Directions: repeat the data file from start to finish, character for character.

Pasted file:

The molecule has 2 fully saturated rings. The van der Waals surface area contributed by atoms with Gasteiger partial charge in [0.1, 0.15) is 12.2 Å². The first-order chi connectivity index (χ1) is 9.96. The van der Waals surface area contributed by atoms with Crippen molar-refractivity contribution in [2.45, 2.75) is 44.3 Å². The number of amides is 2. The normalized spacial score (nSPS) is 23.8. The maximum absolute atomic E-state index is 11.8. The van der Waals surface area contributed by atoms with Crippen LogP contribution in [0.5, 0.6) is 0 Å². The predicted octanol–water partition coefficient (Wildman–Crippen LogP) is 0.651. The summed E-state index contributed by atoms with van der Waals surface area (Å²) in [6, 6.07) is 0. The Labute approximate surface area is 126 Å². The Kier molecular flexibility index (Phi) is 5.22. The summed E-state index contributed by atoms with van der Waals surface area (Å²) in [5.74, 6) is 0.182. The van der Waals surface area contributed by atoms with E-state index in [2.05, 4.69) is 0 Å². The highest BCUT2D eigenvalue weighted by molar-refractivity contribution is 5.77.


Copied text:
The molecule has 2 fully saturated rings. The van der Waals surface area contributed by atoms with Gasteiger partial charge in [0.1, 0.15) is 12.2 Å². The first-order chi connectivity index (χ1) is 9.96. The van der Waals surface area contributed by atoms with Crippen molar-refractivity contribution in [2.45, 2.75) is 44.3 Å². The number of amides is 2. The normalized spacial score (nSPS) is 23.8. The maximum absolute atomic E-state index is 11.8. The van der Waals surface area contributed by atoms with Crippen LogP contribution in [0.5, 0.6) is 0 Å². The predicted octanol–water partition coefficient (Wildman–Crippen LogP) is 0.651. The summed E-state index contributed by atoms with van der Waals surface area (Å²) in [6, 6.07) is 0. The Labute approximate surface area is 126 Å². The Kier molecular flexibility index (Phi) is 5.22. The summed E-state index contributed by atoms with van der Waals surface area (Å²) in [5.74, 6) is 0.182. The van der Waals surface area contributed by atoms with E-state index in [2.05, 4.69) is 0 Å². The highest BCUT2D eigenvalue weighted by molar-refractivity contribution is 5.77.